A number of critical appraisal tools are available to help with this task (Hawker et al. 2002, Caldwell et al. 2005, Public Health Resource Unit 2006) (Table 2). However, these tools identify only possible areas for appraisal. It must be determined by the writer when reading individual research papers which one or two points are to be established in the appraisal. Appraisal tools do not need to be used like a shopping list and each point mentioned as word count will not allow and every point may not be relevant to appraise. A number of nursing research textbooks should be used alongside these tools as they contain explanations of many methodological aspects together with the strengths and weaknesses of each approach (Polit and Tantano Beck 2014, Mould et al. 2017, Richardson-Tench et al. 2018). For example, if needing to read about observational studies and their related strengths and weaknesses, Parahoo (2014) Chapter 18 explains all (Salmon 2015).
Hawker et al (2002) appraisal tool
|Abstract and Title||Clear description of the study?||Good Structured abstract with full information and clear title.
Fair Abstract with most of information.
Poor Inadequate abstract.
Very No abstract.
|Introduction and Aims||Good background and clear statement of the aims of the research?||Good Concise background containing contemporary literature review, highlighting gaps in knowledge. Clear statement of aim and objectives including research question(s).
Fair Some background and literature review. Research question(s) outlined.
Poor Some background but no aim/ objectives/ questions, or aims/ objectives plus inadequate background.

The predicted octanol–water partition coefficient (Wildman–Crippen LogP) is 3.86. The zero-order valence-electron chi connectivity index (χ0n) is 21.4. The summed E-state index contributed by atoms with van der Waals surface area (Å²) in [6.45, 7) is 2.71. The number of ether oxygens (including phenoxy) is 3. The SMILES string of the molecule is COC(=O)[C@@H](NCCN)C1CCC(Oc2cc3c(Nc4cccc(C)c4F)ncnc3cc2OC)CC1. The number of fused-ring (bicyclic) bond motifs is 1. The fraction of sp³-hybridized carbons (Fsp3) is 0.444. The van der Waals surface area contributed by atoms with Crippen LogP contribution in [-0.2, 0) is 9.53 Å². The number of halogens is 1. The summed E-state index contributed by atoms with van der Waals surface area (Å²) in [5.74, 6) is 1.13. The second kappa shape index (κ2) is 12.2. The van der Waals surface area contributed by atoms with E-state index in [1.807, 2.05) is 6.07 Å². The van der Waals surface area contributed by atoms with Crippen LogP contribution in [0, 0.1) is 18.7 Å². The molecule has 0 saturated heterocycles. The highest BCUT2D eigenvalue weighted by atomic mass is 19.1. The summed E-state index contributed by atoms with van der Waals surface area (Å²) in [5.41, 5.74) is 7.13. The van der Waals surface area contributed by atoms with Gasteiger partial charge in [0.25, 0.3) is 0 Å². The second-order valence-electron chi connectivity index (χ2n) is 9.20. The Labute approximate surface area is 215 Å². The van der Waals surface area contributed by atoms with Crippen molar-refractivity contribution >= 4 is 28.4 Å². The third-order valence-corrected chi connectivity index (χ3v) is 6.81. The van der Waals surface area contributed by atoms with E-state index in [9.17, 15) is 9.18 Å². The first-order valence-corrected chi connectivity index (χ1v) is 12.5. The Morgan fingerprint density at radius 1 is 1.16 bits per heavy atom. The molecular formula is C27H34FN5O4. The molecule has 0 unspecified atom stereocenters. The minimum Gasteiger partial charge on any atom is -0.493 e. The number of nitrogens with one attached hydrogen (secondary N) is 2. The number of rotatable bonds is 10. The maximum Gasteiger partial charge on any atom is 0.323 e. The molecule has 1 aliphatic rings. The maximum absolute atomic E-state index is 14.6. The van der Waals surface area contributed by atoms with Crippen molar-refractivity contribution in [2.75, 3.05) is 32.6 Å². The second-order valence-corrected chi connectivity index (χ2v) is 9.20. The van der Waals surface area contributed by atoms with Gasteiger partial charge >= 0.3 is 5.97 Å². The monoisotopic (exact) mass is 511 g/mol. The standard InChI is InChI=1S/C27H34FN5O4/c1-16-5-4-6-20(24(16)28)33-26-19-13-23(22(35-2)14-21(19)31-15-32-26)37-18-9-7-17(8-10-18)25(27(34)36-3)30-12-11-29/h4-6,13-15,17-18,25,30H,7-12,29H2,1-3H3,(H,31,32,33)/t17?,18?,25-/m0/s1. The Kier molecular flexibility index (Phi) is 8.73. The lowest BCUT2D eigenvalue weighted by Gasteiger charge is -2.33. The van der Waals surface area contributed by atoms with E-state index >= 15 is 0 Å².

Very No mention of aims/ objectives. No background or literature review. Poor
|Method and Data||Method appropriate and clearly explained?||Good Method appropriate and described clearly (eg. Questionnaires included). Clear details of data collection and recording.
Fair Method appropriate, description could be better. Data described.
Poor Questionable if method appropriate. Method described inadequately. Little description of data.
Very No mention of Method and/ or Method appropriate and/ or no details of. Poor data
|Sampling||Sampling strategy appropriate to address the aims?||Good Details (age/ gender/ race/ context) of who was studied and how were recruited. Why this group targeted. Sample size justified for the study. Response rates shown and explained.
Fair Sample size justified. Most information given, but some missing.
Poor Sampling mentioned but few descriptive details.
Very No details of sample.
|Data Analysis||Description of data analysis sufficiently rigorous?||Good Clear description of how analysis done. Qualitative studies; Description of how themes derived/ respondent validation or triangulation. Quantitative studies: Reasons for tests selected hypothesis driven/ numbers add up/ statistical significance discussed.
Fair Qualitative: Descriptive discussion of analysis. Quantitative: Some explanation regarding findings and manner significant results achieved.
Poor Minimal details about analysis.
Very No discussion of analysis.
|Ethics and Bias||Ethical issues been addressed and what was necessary ethical?||Good Where necessary issues of confidentiality, sensitivity, and consent were addressed. Bias: Researcher was reflexive and/ or aware of own bias.
Fair Limited concern for above (i.e., issues just acknowledged).
Poor Brief mention of issues.
Very No mention of issues.
|Results||Clear statement of the findings?||Good Findings explicit, easy to understand, logical progression. Tables explained in text. Results relate directly to aims. Sufficient data presented to support findings.
Fair Findings mentioned but more explanation could be given. Data presented relates directly to results.
Poor Findings presented haphazardly, not explained, and do not progress logically.
Very Findings not mentioned or do not relate to aims.
|Transferability or Generalizability||Findings transferable (generalizable) to a wider population?||Good Context and setting described sufficiently to allow comparison with other contexts and settings, plus high score in Sampling measure.